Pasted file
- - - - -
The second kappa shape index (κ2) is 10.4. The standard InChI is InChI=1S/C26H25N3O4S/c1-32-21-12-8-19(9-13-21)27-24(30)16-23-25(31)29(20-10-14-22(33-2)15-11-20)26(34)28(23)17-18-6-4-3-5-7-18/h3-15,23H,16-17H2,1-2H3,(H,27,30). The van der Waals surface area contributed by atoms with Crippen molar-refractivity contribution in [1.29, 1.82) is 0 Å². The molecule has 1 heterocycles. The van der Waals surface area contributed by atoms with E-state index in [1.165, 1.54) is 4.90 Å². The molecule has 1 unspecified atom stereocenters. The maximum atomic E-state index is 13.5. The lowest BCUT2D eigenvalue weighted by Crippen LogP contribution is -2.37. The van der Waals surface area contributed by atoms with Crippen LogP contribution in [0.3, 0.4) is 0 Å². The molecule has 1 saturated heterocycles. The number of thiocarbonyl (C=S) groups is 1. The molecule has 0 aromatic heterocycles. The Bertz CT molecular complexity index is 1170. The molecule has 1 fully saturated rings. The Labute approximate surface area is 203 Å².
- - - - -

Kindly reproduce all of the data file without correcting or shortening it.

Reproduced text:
The second kappa shape index (κ2) is 10.4. The standard InChI is InChI=1S/C26H25N3O4S/c1-32-21-12-8-19(9-13-21)27-24(30)16-23-25(31)29(20-10-14-22(33-2)15-11-20)26(34)28(23)17-18-6-4-3-5-7-18/h3-15,23H,16-17H2,1-2H3,(H,27,30). The van der Waals surface area contributed by atoms with Crippen molar-refractivity contribution in [1.29, 1.82) is 0 Å². The molecule has 1 heterocycles. The van der Waals surface area contributed by atoms with E-state index in [1.165, 1.54) is 4.90 Å². The molecule has 1 unspecified atom stereocenters. The maximum atomic E-state index is 13.5. The lowest BCUT2D eigenvalue weighted by Crippen LogP contribution is -2.37. The van der Waals surface area contributed by atoms with Crippen LogP contribution in [0.3, 0.4) is 0 Å². The molecule has 1 saturated heterocycles. The number of thiocarbonyl (C=S) groups is 1. The molecule has 0 aromatic heterocycles. The Bertz CT molecular complexity index is 1170. The molecule has 1 fully saturated rings. The Labute approximate surface area is 203 Å².